The Magician Is Not Lost

In an earlier blog post I said the 1926 movie, The Magician, was a lost film. I was wrong. I’m not the only one who thought so.  On the Movie Magg blog, Mark Gabrish Conlan says, “Our ‘feature’ last night was a movie I was startled to see on TCM’s schedule last Sunday because I’d thought (based on Carlos Clarens’ 1967 book on horror films) that it was lost: The Magician, second of Rex Ingram’s three independent productions for MGM in the mid-1920’s. “

Click here to read the entire article

More 1950’s Sci-Fi

When I was a kid, back in the early 60’s, this movie scared me half to death. I recently saw it again and realized how silly it was, but I can’t come close to describing it as well as this review from Atomic Monsters!

“Just when it seems the crew is powerless to stop this rampaging alien, they discover a large wooden crate filled with hand grenades! What luck to have those on a space mission! . . . So, while hurtling through space, they decide to detonate more than a dozen grenades. That shouldn’t damage a fragile space vessel! Oh, that’s right — this is the 1950s. The rocket is probably made of concrete, I-beams and coated with pink, lead base paint!”

Read the entire review here, it’s great.

 

A Sublime Cinema Dreamscape: DVD Savant on Invaders From Mars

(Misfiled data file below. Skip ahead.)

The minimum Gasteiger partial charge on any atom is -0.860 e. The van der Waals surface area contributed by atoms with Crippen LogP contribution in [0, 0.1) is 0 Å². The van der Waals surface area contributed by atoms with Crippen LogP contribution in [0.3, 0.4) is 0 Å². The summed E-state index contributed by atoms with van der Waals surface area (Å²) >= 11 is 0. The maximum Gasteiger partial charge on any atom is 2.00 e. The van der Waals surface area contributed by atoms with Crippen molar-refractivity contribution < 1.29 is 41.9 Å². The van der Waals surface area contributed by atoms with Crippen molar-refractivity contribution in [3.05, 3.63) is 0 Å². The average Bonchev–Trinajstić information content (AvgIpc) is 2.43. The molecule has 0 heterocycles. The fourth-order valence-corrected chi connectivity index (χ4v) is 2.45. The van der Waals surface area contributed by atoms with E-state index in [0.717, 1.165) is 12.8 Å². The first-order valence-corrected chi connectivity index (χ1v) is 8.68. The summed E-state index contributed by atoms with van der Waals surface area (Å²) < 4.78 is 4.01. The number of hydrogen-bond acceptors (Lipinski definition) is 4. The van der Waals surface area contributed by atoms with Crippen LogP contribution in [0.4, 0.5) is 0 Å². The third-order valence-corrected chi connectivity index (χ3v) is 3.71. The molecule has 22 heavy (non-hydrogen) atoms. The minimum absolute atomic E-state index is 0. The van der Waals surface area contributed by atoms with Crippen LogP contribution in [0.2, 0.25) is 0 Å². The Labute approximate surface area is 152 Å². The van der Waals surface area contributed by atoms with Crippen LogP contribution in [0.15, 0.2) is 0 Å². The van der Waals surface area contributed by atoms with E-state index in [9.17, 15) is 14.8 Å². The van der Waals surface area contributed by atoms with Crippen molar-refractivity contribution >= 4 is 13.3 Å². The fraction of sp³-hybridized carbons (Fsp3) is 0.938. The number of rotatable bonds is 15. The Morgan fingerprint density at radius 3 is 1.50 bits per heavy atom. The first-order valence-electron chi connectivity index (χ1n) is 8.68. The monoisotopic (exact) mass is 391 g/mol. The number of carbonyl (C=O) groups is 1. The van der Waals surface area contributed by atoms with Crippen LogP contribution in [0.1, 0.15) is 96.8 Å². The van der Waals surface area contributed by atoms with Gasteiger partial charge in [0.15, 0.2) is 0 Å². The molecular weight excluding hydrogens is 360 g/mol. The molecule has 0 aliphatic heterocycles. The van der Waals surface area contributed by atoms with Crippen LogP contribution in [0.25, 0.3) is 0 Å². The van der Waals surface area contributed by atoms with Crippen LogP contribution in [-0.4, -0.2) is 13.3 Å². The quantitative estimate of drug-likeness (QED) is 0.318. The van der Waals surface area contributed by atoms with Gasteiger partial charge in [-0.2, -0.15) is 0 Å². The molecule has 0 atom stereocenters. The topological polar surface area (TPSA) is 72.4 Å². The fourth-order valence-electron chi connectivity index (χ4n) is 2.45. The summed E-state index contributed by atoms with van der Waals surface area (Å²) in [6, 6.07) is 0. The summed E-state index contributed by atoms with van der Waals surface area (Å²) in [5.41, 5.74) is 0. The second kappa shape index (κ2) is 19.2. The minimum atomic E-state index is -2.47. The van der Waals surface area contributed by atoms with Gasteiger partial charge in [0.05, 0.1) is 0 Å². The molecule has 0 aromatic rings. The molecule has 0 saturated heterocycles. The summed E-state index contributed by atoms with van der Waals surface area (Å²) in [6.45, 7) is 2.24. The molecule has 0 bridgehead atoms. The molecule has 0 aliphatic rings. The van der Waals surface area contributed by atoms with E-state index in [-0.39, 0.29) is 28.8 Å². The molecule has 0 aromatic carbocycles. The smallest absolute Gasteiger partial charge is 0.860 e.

From DVD Talk, a reviewer known as DVD Savant (apparently a modest and unassuming guy named Glenn Erickson , as he rarely seems to write under his own name), has written a very enjoyable two-part review on Invaders From Mars (1953). Part One describes how the film is often derided as a low-budget kid’s movie. In Part Two (my favorite), Mr. Erikson explains why he calls the film “a Sci Fi classic that should be showing in the Louvre.”

Erickson says,

“…of all 50s sci fi I think it is the most visually sophisticated, perhaps the most cinematic and a work worthy of the term ‘great art.’ If you hate writers who jam sub-Freudian meanings into movies, have no fear. My argument is based on the movie we all can see, and doesn’t try to conform the film to some graduate-student agenda. On the other hand, this article probably is more for confirmed Sci Fi aficionados than the general DVD Savant reader. I thank both for their patience.”

Read entire article

Elsewhere on DVD Talk, the Savant reviews the DVD released by Image Entertainment of the 50th Anniversary Special Edition of Invaders From Mars (2002).